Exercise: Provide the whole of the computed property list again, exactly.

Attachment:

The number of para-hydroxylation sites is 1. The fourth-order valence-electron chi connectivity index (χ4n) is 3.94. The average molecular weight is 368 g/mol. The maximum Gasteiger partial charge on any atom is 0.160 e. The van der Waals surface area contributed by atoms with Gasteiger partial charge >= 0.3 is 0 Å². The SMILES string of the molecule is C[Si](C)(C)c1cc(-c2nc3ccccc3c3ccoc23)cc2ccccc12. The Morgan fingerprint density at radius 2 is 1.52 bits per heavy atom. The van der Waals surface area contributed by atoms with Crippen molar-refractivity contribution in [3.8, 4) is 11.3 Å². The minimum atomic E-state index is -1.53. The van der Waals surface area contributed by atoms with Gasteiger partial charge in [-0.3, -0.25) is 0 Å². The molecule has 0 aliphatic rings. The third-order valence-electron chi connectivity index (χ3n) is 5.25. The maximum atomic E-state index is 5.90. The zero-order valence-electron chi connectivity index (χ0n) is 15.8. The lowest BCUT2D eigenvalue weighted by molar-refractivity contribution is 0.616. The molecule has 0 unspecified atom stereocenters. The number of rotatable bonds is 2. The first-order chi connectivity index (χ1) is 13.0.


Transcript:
The number of para-hydroxylation sites is 1. The fourth-order valence-electron chi connectivity index (χ4n) is 3.94. The average molecular weight is 368 g/mol. The maximum Gasteiger partial charge on any atom is 0.160 e. The van der Waals surface area contributed by atoms with Gasteiger partial charge >= 0.3 is 0 Å². The SMILES string of the molecule is C[Si](C)(C)c1cc(-c2nc3ccccc3c3ccoc23)cc2ccccc12. The Morgan fingerprint density at radius 2 is 1.52 bits per heavy atom. The van der Waals surface area contributed by atoms with Crippen molar-refractivity contribution in [3.8, 4) is 11.3 Å². The minimum atomic E-state index is -1.53. The van der Waals surface area contributed by atoms with Gasteiger partial charge in [-0.3, -0.25) is 0 Å². The molecule has 0 aliphatic rings. The third-order valence-electron chi connectivity index (χ3n) is 5.25. The maximum atomic E-state index is 5.90. The zero-order valence-electron chi connectivity index (χ0n) is 15.8. The lowest BCUT2D eigenvalue weighted by molar-refractivity contribution is 0.616. The molecule has 0 unspecified atom stereocenters. The number of rotatable bonds is 2. The first-order chi connectivity index (χ1) is 13.0.